'resistance to change' (e.g. I've always done it this way), on the other hand
there is nothing wrong with people using the wiki as they prefer.
> I don't know what you mean by a "form based wiki".
This is a novel concept with wikis, but not new. I have included forms into
the navigation system, so users (registered members) simply click on a menu
option, and if the page does not exist, the proper form will be displayed. So
users need never edit pages directly. In this way, the menu bar defines the
range of pages (news, FAQ, events, etc.), while the forms generate the pages,
in some cases 'automatically' (without user intervention). The most frequent
and common activities will be exclusively handled by forms, so users will
experience the wiki as specific forms, rather than arbitrary wiki pages.
However, users may create their own pages, so they're not locked into only
using the forms.
> Wiki editing involves a lot of deleting and altering each other's work,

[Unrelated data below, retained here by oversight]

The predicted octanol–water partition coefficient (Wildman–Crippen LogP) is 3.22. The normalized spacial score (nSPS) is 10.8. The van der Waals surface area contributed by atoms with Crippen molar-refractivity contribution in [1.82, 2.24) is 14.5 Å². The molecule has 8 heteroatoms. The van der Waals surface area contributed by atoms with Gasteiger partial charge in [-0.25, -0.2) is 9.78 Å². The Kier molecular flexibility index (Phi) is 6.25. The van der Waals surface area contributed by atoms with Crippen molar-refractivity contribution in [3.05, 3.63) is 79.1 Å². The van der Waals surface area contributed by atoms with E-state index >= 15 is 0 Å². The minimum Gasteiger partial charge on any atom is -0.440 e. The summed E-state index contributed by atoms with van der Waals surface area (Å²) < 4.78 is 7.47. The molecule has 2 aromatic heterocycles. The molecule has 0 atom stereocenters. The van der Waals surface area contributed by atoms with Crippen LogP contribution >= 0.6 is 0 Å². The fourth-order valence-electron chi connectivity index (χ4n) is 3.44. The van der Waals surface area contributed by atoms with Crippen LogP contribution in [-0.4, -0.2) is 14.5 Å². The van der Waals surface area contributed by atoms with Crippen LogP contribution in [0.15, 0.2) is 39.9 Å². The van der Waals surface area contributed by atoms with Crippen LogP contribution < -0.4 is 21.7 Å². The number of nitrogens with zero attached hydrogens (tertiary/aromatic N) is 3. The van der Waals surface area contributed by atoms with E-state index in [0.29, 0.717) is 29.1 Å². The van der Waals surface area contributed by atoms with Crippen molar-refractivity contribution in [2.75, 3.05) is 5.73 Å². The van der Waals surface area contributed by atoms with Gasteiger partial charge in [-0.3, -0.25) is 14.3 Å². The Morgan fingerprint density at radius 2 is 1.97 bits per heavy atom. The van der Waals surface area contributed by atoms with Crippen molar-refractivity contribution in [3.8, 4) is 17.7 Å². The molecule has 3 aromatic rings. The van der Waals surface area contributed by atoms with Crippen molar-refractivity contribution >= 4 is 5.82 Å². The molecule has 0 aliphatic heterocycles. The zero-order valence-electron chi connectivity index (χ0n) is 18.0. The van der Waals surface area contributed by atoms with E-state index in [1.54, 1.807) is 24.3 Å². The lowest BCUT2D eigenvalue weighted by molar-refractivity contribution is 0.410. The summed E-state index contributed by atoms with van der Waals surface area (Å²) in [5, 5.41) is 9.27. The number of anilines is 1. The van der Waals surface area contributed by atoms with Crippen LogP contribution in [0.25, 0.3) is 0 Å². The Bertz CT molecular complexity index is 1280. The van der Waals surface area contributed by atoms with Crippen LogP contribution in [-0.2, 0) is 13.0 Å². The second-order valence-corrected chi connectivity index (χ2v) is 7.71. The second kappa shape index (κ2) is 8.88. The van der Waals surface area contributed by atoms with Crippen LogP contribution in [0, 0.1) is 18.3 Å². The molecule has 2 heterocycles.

> with the idea that no change is irreversible, so discussion can always
> happen after changes and things can be put back fully or partly.
This was my understanding. I did revert changes, but then discovered the
templates had been cleared and categorized as 'broken'. I expected some
comment before taking that action. I assumed there was general consensus that
the templates weren't useful.
> Especially at this stage of early development I don't think any of us
> can expect a conversation requesting permission to edit our changes.
Well I did. As you know I have spent some time analyzing local groups (and
still am) and have written a couple of documents about it. Perhaps it was
unrealistic to expect everyone else to share the same interest. I am not yet
able to whip up a few pages (as you have done so effectively) with little or
no prior planning. Furthermore, my pages are not isolated, and therefore
freely editable, but rather part of a developing _system_.
I can live with the fact that people create random pages and will edit mine
like they do their own, but hopefully people will also realize making changes
can have far reaching consequences on _this_ wiki.
I do want to balance the ability to create random pages as the situation
demands with a systematic approach to developing local group networks.